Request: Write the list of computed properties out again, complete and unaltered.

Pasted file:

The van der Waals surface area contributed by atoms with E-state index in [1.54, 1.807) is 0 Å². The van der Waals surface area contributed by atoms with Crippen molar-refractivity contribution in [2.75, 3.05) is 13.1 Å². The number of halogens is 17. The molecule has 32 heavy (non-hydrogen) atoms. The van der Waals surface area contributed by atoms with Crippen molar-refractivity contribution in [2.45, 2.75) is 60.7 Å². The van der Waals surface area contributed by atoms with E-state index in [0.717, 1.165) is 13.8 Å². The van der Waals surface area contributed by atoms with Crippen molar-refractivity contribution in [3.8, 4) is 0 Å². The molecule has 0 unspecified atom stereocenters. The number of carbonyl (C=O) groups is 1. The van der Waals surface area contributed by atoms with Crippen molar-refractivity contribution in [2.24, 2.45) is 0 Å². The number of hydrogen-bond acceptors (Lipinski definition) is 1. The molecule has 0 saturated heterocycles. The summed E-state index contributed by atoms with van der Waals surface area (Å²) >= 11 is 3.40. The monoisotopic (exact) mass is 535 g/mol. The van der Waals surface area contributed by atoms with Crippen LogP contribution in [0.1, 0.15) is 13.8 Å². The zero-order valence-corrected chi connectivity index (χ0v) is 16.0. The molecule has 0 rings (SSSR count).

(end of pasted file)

The van der Waals surface area contributed by atoms with E-state index in [1.54, 1.807) is 0 Å². The van der Waals surface area contributed by atoms with Crippen molar-refractivity contribution in [2.75, 3.05) is 13.1 Å². The number of halogens is 17. The molecule has 32 heavy (non-hydrogen) atoms. The van der Waals surface area contributed by atoms with Crippen molar-refractivity contribution in [2.45, 2.75) is 60.7 Å². The van der Waals surface area contributed by atoms with E-state index in [0.717, 1.165) is 13.8 Å². The van der Waals surface area contributed by atoms with Crippen molar-refractivity contribution in [3.8, 4) is 0 Å². The molecule has 0 unspecified atom stereocenters. The number of carbonyl (C=O) groups is 1. The van der Waals surface area contributed by atoms with Crippen molar-refractivity contribution in [2.24, 2.45) is 0 Å². The number of hydrogen-bond acceptors (Lipinski definition) is 1. The molecule has 0 saturated heterocycles. The summed E-state index contributed by atoms with van der Waals surface area (Å²) >= 11 is 3.40. The monoisotopic (exact) mass is 535 g/mol. The van der Waals surface area contributed by atoms with Crippen LogP contribution in [0.1, 0.15) is 13.8 Å². The zero-order valence-corrected chi connectivity index (χ0v) is 16.0. The molecule has 0 rings (SSSR count).